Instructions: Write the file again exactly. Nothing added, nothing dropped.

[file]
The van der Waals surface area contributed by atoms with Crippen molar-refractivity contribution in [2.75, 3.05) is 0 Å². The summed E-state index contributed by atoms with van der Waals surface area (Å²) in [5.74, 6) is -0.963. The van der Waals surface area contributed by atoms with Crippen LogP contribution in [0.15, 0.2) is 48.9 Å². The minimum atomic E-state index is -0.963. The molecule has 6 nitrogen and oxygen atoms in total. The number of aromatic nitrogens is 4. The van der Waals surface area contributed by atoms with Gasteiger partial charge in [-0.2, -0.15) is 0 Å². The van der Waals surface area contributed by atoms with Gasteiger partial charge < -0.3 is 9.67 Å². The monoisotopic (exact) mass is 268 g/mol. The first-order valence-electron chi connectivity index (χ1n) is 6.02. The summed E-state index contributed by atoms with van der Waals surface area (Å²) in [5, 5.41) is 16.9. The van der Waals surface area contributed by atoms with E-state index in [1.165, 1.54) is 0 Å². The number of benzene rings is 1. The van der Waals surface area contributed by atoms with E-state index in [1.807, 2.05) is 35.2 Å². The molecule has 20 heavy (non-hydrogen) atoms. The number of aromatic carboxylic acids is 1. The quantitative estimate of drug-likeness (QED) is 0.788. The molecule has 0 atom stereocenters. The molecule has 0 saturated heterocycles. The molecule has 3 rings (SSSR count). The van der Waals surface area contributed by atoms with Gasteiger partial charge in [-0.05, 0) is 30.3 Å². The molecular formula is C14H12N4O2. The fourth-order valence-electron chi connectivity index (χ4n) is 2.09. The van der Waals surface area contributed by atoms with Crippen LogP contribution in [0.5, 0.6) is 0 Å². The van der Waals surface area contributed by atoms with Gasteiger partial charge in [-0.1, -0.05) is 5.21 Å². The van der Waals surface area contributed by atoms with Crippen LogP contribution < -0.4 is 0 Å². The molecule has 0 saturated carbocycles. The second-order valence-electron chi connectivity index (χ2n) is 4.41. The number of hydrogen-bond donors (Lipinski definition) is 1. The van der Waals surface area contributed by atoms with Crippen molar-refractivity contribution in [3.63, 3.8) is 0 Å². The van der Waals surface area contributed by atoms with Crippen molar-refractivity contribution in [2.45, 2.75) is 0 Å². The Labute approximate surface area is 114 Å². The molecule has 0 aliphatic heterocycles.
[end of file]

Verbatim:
The van der Waals surface area contributed by atoms with Crippen molar-refractivity contribution in [2.75, 3.05) is 0 Å². The summed E-state index contributed by atoms with van der Waals surface area (Å²) in [5.74, 6) is -0.963. The van der Waals surface area contributed by atoms with Crippen LogP contribution in [0.15, 0.2) is 48.9 Å². The minimum atomic E-state index is -0.963. The molecule has 6 nitrogen and oxygen atoms in total. The number of aromatic nitrogens is 4. The van der Waals surface area contributed by atoms with Gasteiger partial charge in [-0.2, -0.15) is 0 Å². The van der Waals surface area contributed by atoms with Gasteiger partial charge < -0.3 is 9.67 Å². The monoisotopic (exact) mass is 268 g/mol. The first-order valence-electron chi connectivity index (χ1n) is 6.02. The summed E-state index contributed by atoms with van der Waals surface area (Å²) in [5, 5.41) is 16.9. The van der Waals surface area contributed by atoms with E-state index in [1.165, 1.54) is 0 Å². The number of benzene rings is 1. The van der Waals surface area contributed by atoms with E-state index in [1.807, 2.05) is 35.2 Å². The molecule has 20 heavy (non-hydrogen) atoms. The number of aromatic carboxylic acids is 1. The quantitative estimate of drug-likeness (QED) is 0.788. The molecule has 0 atom stereocenters. The molecule has 0 saturated heterocycles. The molecule has 3 rings (SSSR count). The van der Waals surface area contributed by atoms with Gasteiger partial charge in [-0.05, 0) is 30.3 Å². The molecular formula is C14H12N4O2. The fourth-order valence-electron chi connectivity index (χ4n) is 2.09. The van der Waals surface area contributed by atoms with Crippen LogP contribution in [0.5, 0.6) is 0 Å². The van der Waals surface area contributed by atoms with Gasteiger partial charge in [-0.1, -0.05) is 5.21 Å². The van der Waals surface area contributed by atoms with Crippen LogP contribution < -0.4 is 0 Å². The molecule has 0 saturated carbocycles. The second-order valence-electron chi connectivity index (χ2n) is 4.41. The number of hydrogen-bond donors (Lipinski definition) is 1. The van der Waals surface area contributed by atoms with Crippen molar-refractivity contribution in [3.63, 3.8) is 0 Å². The van der Waals surface area contributed by atoms with Crippen molar-refractivity contribution in [2.45, 2.75) is 0 Å². The Labute approximate surface area is 114 Å². The molecule has 0 aliphatic heterocycles.